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Oil painting of work men standing on a half demolished building in the middle of a city block.

DURATION: 3mins

Demolition 76 Pitt Street, 1927
by Norman Carter
oil on canvas
presented by Norman Carter, 1962
ML 209

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Curator

It’s interesting when you look at paintings, because you often have to think, “Why did the artist choose to paint this particular scene?” The scene of the demolition in Pitt Street has multiple themes going on. At the time it was painted, in the early part of the 20th century, there was this idea that to make the city more modern, to make it keep pace with other cities around the world, that the old buildings from the past needed to be demolished to make way for the new. Sydney was going through rapid change, change of technology, there was change of industry and shifts in population, much as we’re seeing in Sydney today in the 21st century. And a side-effect of that, apart from bringing the transport lines into the city, which is going on now with the new Metro being built, the City Circle Line was being brought in to Sydney.

And the two paintings on either side of Norman Carter’s portrait of Demolition in Pitt Street document the scene at Wynyard Park during the construction of the City Circle Line. But Norman Carter’s view is focusing on the urban streetscape, and this is focusing around trying to turn the Sydney CBD into a modern place.

Martin Place wasn’t actually an open space at the beginning of the 20th century. You had the plaza, which was in front of the General Post Office, but everything above Pitt Street going up to Macquarie Street was a mixture of old 19th century houses and old buildings. And in planning for a grand plaza looking from Macquarie Street, the street of government, down to the GPO, that grand 19th century city edifice, they wanted to create this grand walkway for pedestrians to move up and down through the city. And to do that, there was this progressive series of demolitions. Sydney rang to the sound of sledgehammers and jackhammers and the crash of masonry and the smell of the dust and people walked the streets of Sydney hearing this absolute cacophony of noise around them. It’s quite extraordinary to see how a painting painted back in the 1920s can actually still have a lot of relevance for today.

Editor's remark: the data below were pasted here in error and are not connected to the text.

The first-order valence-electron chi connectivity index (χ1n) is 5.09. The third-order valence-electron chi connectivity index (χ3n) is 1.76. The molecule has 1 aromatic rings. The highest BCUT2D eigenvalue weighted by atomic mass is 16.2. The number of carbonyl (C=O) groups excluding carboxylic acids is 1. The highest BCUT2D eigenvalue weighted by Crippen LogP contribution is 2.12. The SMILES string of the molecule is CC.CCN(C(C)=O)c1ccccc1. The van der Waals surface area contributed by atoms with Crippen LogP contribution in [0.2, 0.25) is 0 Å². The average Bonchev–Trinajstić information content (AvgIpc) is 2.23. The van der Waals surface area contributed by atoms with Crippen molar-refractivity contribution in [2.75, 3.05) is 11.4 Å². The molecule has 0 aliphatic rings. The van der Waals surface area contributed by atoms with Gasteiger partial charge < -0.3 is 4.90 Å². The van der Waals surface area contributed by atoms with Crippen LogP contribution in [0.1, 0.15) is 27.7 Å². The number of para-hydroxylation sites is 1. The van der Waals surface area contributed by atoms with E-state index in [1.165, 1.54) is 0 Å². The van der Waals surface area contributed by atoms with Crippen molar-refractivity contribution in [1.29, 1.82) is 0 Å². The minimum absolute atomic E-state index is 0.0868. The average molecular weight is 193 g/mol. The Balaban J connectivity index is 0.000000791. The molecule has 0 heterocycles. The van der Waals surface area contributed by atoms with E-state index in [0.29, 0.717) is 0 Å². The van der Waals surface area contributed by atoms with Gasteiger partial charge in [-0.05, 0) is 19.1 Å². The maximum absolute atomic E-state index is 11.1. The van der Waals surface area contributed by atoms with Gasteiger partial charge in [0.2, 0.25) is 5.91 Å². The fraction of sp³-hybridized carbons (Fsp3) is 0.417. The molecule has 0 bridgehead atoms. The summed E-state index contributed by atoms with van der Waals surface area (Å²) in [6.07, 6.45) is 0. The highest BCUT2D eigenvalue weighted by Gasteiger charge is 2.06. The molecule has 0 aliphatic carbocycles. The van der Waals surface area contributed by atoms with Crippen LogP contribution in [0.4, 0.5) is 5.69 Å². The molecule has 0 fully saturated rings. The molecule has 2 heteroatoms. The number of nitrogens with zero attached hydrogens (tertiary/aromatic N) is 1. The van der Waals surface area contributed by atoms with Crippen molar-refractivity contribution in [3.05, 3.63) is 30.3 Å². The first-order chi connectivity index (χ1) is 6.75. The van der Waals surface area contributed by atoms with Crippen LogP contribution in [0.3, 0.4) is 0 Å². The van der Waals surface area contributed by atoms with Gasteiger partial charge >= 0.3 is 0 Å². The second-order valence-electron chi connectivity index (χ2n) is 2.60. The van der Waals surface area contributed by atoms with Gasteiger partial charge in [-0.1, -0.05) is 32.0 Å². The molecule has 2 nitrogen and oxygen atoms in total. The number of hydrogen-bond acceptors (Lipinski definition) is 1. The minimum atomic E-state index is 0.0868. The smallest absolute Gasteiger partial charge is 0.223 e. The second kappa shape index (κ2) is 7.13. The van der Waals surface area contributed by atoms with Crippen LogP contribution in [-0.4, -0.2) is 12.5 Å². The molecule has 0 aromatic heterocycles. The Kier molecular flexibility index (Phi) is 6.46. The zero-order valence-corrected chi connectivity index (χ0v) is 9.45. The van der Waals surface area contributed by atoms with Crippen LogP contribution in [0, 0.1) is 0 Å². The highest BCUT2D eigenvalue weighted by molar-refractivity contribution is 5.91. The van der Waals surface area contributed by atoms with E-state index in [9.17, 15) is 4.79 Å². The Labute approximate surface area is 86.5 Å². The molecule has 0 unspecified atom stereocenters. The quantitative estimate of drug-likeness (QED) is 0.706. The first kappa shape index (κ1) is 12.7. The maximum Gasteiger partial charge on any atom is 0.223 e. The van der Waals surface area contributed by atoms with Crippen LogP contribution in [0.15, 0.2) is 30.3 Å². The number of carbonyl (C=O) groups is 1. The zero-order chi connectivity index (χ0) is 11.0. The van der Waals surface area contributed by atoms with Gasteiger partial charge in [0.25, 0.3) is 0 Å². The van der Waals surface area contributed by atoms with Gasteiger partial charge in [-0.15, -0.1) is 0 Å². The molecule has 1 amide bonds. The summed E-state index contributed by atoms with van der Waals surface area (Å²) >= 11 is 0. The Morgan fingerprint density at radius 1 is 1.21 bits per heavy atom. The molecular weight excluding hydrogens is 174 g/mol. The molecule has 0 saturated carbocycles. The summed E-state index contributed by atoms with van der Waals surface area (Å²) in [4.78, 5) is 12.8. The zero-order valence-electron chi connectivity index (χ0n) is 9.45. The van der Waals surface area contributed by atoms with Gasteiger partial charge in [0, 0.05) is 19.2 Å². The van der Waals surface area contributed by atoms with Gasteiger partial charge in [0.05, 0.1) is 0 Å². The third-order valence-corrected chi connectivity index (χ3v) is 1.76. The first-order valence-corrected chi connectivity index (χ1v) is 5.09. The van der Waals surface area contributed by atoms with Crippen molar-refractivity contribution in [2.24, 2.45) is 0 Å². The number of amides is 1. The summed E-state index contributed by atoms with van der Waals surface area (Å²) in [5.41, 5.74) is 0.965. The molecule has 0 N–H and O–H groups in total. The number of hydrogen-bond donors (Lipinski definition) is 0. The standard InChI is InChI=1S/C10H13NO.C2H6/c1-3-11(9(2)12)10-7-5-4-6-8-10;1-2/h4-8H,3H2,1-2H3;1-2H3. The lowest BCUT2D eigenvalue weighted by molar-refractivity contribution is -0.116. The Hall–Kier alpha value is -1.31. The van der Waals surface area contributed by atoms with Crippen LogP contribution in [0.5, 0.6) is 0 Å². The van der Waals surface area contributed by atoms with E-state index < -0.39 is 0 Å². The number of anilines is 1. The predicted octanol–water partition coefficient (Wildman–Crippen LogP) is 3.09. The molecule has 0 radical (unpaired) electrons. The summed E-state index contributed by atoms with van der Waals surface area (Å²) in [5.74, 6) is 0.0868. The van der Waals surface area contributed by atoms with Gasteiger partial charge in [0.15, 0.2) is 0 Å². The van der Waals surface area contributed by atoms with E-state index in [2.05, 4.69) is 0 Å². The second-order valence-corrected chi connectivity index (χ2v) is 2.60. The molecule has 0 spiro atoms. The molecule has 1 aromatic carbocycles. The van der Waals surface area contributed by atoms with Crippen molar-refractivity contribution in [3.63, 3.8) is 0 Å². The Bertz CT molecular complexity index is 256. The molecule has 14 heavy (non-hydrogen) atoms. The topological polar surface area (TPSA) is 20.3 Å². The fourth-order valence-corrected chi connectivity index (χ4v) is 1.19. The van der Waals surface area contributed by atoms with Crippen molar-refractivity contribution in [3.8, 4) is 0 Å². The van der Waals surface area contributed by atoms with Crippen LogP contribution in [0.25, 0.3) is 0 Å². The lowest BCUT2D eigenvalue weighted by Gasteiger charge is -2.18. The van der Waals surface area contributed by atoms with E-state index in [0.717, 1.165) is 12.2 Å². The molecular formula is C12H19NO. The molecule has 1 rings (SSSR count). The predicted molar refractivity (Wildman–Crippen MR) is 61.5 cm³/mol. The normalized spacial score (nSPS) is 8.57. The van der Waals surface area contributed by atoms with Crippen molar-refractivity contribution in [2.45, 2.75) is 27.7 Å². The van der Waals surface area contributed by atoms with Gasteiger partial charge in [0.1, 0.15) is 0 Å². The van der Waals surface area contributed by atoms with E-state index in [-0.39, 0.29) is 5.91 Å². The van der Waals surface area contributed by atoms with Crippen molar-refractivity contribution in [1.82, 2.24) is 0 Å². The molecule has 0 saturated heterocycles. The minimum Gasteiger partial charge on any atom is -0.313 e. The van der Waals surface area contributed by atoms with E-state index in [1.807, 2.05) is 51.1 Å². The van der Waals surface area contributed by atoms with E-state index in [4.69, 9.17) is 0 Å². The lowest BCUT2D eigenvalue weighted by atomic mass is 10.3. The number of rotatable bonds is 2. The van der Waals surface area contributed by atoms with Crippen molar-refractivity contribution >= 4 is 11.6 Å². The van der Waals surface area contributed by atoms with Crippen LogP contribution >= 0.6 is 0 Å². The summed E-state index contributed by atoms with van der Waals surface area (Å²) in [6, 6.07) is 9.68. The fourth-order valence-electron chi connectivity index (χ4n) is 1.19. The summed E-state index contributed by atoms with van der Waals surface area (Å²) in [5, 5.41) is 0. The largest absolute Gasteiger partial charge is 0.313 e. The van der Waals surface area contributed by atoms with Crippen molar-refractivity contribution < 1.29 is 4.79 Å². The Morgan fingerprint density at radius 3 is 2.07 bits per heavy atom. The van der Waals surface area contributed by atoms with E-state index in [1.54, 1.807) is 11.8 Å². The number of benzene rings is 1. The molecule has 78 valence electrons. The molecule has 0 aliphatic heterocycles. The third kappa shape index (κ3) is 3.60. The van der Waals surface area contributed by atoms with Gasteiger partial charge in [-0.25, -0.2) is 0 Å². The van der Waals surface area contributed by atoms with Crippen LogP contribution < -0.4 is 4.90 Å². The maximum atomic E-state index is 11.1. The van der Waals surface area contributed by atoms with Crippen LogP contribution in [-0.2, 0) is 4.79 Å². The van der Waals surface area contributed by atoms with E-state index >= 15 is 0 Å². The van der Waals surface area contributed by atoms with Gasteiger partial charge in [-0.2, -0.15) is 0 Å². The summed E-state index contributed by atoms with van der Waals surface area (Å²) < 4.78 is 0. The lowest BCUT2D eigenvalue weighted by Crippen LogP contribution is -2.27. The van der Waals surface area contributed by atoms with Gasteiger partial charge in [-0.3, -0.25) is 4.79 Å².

But why did Norman Carter choose to paint the demolition of this particular building, because it gives the street number – it’s 76 Pitt Street? And there is a reason for this. Norman Carter was a very successful artist, he was a teacher at Sydney University and at the TAFE, and the reason he felt so, probably, quite emotional about the demolition of 76 Pitt Street was the fact that it had been previously known as Vickery’s Chambers, where he had actually rented a studio. It was also where he had taught life classes for the NSW Royal Society and also it was the home of the Society of Artists, which had its meeting rooms there, and where he was vice-president. So there were several reasons why he would’ve been probably quite nostalgic about the fact that this building had finally fallen victim to the sledgehammers.